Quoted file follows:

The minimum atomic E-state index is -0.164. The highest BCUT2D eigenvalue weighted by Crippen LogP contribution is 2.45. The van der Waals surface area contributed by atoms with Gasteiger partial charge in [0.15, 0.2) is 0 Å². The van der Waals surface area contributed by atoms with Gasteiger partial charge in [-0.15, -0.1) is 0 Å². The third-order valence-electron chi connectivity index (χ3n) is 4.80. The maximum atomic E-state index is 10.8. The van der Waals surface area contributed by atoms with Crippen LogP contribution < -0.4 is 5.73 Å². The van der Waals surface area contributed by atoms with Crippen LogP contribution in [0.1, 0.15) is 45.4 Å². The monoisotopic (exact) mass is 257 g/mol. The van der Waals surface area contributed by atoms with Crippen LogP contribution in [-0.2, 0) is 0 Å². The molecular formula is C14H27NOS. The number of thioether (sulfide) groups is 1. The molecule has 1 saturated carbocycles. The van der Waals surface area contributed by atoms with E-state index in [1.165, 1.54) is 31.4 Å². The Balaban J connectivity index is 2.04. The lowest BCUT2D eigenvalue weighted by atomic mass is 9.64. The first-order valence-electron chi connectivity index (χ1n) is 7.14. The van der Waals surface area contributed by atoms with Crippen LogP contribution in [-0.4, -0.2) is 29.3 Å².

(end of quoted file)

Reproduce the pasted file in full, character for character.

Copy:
The minimum atomic E-state index is -0.164. The highest BCUT2D eigenvalue weighted by Crippen LogP contribution is 2.45. The van der Waals surface area contributed by atoms with Gasteiger partial charge in [0.15, 0.2) is 0 Å². The van der Waals surface area contributed by atoms with Gasteiger partial charge in [-0.15, -0.1) is 0 Å². The third-order valence-electron chi connectivity index (χ3n) is 4.80. The maximum atomic E-state index is 10.8. The van der Waals surface area contributed by atoms with Crippen LogP contribution < -0.4 is 5.73 Å². The van der Waals surface area contributed by atoms with Crippen LogP contribution in [0.1, 0.15) is 45.4 Å². The monoisotopic (exact) mass is 257 g/mol. The van der Waals surface area contributed by atoms with Crippen LogP contribution in [-0.2, 0) is 0 Å². The molecular formula is C14H27NOS. The number of thioether (sulfide) groups is 1. The molecule has 1 saturated carbocycles. The van der Waals surface area contributed by atoms with E-state index in [1.165, 1.54) is 31.4 Å². The Balaban J connectivity index is 2.04. The lowest BCUT2D eigenvalue weighted by atomic mass is 9.64. The first-order valence-electron chi connectivity index (χ1n) is 7.14. The van der Waals surface area contributed by atoms with Crippen LogP contribution in [-0.4, -0.2) is 29.3 Å².